The Keyhole
(Triple Divide Peak)

27-30 Aug 2006 - by Will Mollandsimms (view roster page)

I left work at Grant Grove at around noon to start what was to be a five day trip up Cloud Canyon and across to across to Deadman Canyon. By 12:45 I was at the Marvin Pass trailhead, packed up and ready to roll out. The trail up to the pass is not very difficult, nor is the trail up to the Kanawyer Gap. They both consistently ascend through the forest over rather unremarkable terrain. At the gap the trail moves quickly downhill over a few miles before leveling out and hitting a trail junction. From the junction it is about 9 miles to the Roaring River Station. On my way to the station I had an odd encounter with a red-tailed hawk. As I was walking along the trail the hawk dive bombed my boot, which clearly was attached to my leg. I assume it thought my boot was some sort of rodent, but one can never tell what the birds are thinking. After it realized its error it sat on a log and watched me pass. After a bit of a trudge I got to the Roaring River Station, which is where I spent my first night. After talking with Cindy, the backcountry ranger situated at Roaring River, I got a better feel for how the cross country section between Cloud and Deadman Canyon would be and went to sleep happy.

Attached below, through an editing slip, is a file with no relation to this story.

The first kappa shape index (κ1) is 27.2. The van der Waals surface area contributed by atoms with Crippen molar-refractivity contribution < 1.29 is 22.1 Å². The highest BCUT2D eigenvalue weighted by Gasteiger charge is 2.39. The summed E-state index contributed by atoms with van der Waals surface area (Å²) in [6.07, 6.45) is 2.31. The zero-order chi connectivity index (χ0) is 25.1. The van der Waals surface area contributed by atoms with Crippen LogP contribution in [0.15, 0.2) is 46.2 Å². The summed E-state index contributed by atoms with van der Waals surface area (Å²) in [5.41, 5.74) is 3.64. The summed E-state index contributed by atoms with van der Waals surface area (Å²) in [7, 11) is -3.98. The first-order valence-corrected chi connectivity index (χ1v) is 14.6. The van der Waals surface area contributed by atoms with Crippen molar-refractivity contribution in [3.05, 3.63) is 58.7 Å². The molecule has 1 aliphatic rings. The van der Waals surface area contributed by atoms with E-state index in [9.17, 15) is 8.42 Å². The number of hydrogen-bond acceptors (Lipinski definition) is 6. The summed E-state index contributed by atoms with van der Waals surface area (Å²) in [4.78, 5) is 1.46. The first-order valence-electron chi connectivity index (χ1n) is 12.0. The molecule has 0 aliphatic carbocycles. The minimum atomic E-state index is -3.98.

I awoke the next morning and hit the trail about 8:30 for what would be a long day. After crossing the bridge I went up about six miles to Big Wet Meadow, one of the finest meadows in the entire Sierra. From there one has an astonishing view up Cloud Canyon with the beautiful and majestic Whaleback to the left of the canyon and a pristine, golden trout inhabited creek running down the middle. I stopped here for a brief while admiring my surroundings before heading farther up the canyon. Only a short while past Big Wet Meadow the trail deviates to the left crossing two small creeks, the later having a sign on its far bank warning packers not to take stock past that point. It was here that I jumped off the trail and headed cross country up Cloud Canyon. The first mile or so I stayed to the left of the creek and meandered my way through trees, shrubs and boulder fields. The going was not all that difficult, but not all that easy either. After a while I came to a boulder field with an obvious waterfall about half way up it. I ascended the boulder field and went about 100 feet past the waterfall before crossing to the other side of the creek. From this point there is another half mile or so of bushwhacking and boulder hoping before the canyon levels out and easy walking is had. Once on flat terrain progress was quickly made up the striking canyon in the shadow of both the Whaleback and Glacier Ridge. Soon I came to a small tarn to my right and saw that I was quickly running out of level terrain. Near a very large and obvious boulder I crossed the creek and headed up and left in the direction of Glacier Lake. The going was slow as I followed numerous creek drainages up the steepish terrain. Once I reaced the top of the creek drainage I traversed to the right over stable talus slopes to the lake, which I reached in an exhausted state at about 3:30.